Although Enbrel is a nice play for Amgen, this firm needs more product candidate to fulfill its pipeline. Sharer once had rest huge hope on a product called Vectibix (Panitumumab), a monoclonal antibody, indicated to treat metastatic colorectal cancer in patients who have failed previous chemotherapy. Amgen had expected it to be another blockbuster. However, after 5 years’ sale, the amount just hit $288 million in 2010. The strong competition in colorectal cancer market might be a cause for this weak performance.
The other once promising product is Nplate (Romiplostim), platelet growth factors, indicated for usage of Chronic Immune Thrombocytopenia Pupura (ITP). It was approved on March 12, 2008, and the sales reached $229 million last year. Its performance in 2011 won’t be much higher per the last three quarters number: $65, $75, and $77 million in the first, second and third quarter respectively.
I am surprised to notice that Amgen also developed a chemical compound new drug – Sensipar (Cinacalcet Hydrochloride), indicated to treat Secondary Hyperparathyroidism (HPT) In Chronic Kidney Disease (CKD) Patients On Dialysis. Its sales keep growing every year, and in last year, the total revenue is $714 million, but promoting Sensipar to be another blockbuster may take further time.
In the most recent year, Amgen had Denosumab, which is Receptor Activator Of Nuclear Factor-kB Ligand (RANKL) Inhibitors, successfully developed and the FDA approval for different indications.
Under the brand name of Prolia, Treatment Of Postmenopausal Women With Osteoporosis At High Risk For Fracture was approved on June 01, 2010, Prevention Of Skeletal-related Events In Patients With Bone Metastases From Solid Tumor (Cancer) was approved on November, 18, 2010, Treatment And Prevention Of Treatment-Induced Bone Loss (TIBL) Resulting From Hormone Ablation Therapy For Breast And Prostate Cancer was approved on September, 19, 2011. The sales performance of Prolia in the last 3 quarters is $27, $44, $51 million respectively.
Under the brand name XGEVA, Prevention Of Skeletal-Related Events In Patients With Bone Metastases From Solid Tumor (Cancer) was approved. The sales performance of XGEVA in the last three quarters is $42, $73, $102 million respectively, growing with a rate of more 50% on average. On July 15, 2011, Amgen announced that the European Commission (EC) granted marketing authorization for XGEVA for the prevention of skeletal-related events (pathological fracture, radiation to bone, spinal cord compression or surgery to bone) in adults with bone metastases from solid tumors. We can expect the sales of XGEVA could reach higher going forward. There are other clinical trials aimed to expand the indication of XGEVA going on. The Prescription Drug User Fee Act action date (PDUFA) of XGEVA to treat men with castrate-resistant prostate cancer was announced to be April 26, 2012.
With this growing speed and the confidence on Sharer’s marketing/sales capabilities, I would expect Denosumab will be another blockbuster in the near future.
The financial sheets presented Amgen a risky firm, and at the same time, a brilliant firm too! The average quarter net income of ABT is $1.4 billion with 90,000 employees, while that of Amgen is $1.1 billion with 17,000 employees, which means each Abbott employee generates $62,000 net income per year, while each Amgen employee generates $259,000 net income per year. What a profitable machine Amgen is! No wonder Kevin Sharer is the highest paid CEO in Healthcare industry.
However, Sharer’s lack of savvy on biotechnology led to quite bit failures on purchasing decisions. For example, glia-derived neuro-factor (GDNF) with applications to Parkinson’s; recombinant leptin as an anti-obesity drug; keratinocite growth factor (KGF) for preventing side effects of chemo and radiation therapy… fell apart.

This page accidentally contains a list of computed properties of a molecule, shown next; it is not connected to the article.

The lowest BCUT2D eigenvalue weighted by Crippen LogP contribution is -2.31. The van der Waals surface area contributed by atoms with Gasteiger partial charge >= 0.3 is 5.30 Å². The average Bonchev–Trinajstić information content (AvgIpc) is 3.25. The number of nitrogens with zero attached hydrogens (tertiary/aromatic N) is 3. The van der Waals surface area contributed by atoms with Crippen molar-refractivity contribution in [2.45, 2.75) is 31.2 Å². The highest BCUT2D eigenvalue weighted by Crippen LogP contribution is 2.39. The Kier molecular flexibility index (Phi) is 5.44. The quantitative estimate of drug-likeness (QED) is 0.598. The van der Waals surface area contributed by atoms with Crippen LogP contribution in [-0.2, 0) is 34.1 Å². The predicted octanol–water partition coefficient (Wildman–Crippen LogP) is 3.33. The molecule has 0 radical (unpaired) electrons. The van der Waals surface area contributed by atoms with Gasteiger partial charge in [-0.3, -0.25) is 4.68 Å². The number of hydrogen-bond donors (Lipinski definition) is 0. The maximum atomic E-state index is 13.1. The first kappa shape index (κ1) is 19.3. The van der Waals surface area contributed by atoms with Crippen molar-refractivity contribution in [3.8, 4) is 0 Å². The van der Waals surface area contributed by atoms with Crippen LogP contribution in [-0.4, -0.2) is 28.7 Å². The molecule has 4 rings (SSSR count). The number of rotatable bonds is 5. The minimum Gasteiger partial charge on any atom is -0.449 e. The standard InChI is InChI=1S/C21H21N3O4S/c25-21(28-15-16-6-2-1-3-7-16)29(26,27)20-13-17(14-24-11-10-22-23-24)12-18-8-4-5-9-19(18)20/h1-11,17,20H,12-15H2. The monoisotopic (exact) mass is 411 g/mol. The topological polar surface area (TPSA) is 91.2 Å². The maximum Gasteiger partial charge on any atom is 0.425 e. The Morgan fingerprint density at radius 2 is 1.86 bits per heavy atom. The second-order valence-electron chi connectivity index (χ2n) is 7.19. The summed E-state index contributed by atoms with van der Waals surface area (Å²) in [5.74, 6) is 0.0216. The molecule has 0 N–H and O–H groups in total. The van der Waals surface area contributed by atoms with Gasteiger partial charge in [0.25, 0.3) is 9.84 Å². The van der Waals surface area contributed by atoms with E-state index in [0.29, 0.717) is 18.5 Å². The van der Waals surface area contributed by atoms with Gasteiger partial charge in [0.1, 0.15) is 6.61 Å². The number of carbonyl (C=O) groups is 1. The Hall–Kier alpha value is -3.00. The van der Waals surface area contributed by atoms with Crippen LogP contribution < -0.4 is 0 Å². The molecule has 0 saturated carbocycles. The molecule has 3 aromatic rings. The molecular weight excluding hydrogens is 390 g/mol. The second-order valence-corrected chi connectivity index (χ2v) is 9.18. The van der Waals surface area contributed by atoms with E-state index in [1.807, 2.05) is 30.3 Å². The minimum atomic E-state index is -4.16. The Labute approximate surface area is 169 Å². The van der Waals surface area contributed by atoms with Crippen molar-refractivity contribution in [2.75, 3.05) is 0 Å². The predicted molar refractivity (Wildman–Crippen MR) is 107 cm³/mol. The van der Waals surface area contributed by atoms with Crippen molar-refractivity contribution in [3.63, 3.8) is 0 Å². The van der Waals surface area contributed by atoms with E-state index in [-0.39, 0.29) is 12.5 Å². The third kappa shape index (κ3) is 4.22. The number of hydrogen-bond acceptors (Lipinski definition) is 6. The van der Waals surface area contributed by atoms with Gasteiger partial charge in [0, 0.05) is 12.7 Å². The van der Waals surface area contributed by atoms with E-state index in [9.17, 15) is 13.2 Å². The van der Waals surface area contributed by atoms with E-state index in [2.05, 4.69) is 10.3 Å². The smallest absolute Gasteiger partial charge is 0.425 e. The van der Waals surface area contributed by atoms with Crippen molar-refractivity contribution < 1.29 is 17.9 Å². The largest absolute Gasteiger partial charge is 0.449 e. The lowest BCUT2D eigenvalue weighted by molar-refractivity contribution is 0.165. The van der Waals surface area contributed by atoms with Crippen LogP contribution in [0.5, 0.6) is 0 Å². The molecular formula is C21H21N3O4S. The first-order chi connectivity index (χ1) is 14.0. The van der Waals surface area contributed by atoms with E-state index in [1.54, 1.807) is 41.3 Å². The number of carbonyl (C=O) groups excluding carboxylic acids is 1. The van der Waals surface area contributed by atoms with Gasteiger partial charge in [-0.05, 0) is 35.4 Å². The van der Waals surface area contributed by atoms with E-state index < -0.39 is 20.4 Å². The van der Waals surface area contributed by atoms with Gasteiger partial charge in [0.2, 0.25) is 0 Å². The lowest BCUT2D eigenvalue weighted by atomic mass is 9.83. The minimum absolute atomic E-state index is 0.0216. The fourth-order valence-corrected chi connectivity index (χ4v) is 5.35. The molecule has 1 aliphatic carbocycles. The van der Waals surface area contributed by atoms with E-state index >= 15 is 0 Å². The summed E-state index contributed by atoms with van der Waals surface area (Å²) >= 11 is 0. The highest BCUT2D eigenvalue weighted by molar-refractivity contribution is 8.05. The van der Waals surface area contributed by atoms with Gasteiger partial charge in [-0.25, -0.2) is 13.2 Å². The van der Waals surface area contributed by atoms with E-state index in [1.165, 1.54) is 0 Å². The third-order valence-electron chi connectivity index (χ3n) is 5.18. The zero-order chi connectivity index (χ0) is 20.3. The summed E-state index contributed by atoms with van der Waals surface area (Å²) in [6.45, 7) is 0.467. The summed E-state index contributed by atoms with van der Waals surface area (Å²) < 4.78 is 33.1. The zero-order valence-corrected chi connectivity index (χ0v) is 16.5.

On March 4, 2011, Sharer decided to acquire BioVex with $407 million in cash and incurred contingent consideration obligations. BioVex is a privately held biotechnology company with a novel oncolytic vaccine – OncoVEX GM-CSF. It is in phase 3 clinical development for the treatment of melanoma and head and neck cancer. On July 29, 2011, the trial on head and neck cancer was announced to be failed. The phase 3 trial in patients with malignant melanoma is still ongoing.
With two major products Enbrel and Epogen going to be expired next year, and current CEO’s deficiency on filling new pipelines, it’s reasonable that Amgen announced to start paying a dividend this year amounting to about 20 percent of its adjusted net income, and increasing going forward. On April 20, 2011, the Board of Directors also approved a dividend policy authorizing Amgen to repurchase up $10.0 billion of the common stock. The analysts in street downgraded Amgen on this news, claiming it’s a signal of lacking engine for profit growth. However, the stock price increased 6% upon the news. I think it’s a right move for the management to utilize the low interest rate environment while the stock is underestimated.
Even though it’s kind of precarious that Amgen had reached the stagnant stage without enough promising candidates to fill the hole, the threat would not be so serious as people scared. Because Amgen’s products, unlike other chemical compounds that could be easily imitated in chemical labs, are high-molecular proteins that have to be synthesized in mammalian cells, purifying proteins is critical and difficult step that is much more daunting than that in chemical compounds; also, scaling up from pilot trials to production batch put another tenacious hardship for generic makers. These secret “know-how” inside Amgen has gained itself dominant status in biotechnology sector.
On the other hand, the FDA has just come out with guideline on approving biosimilars, which they will follow EU-EMA’s practice. So the FDA would be very cautious in approving the first Biosimilar application. The giant generic maker – Teva Pharmaceutical Industries Ltd (ADR) (TEVA) has already running trials for its biosimilar version of rituximab (Roche’s MabThera), but to copy Epogen or Enbrel, Teva has a long way to go yet.
So my conclusion is that even though the total revenue of Amgen might be stagnant or be slowly declining, the company is still safer at least compared to Pfizer.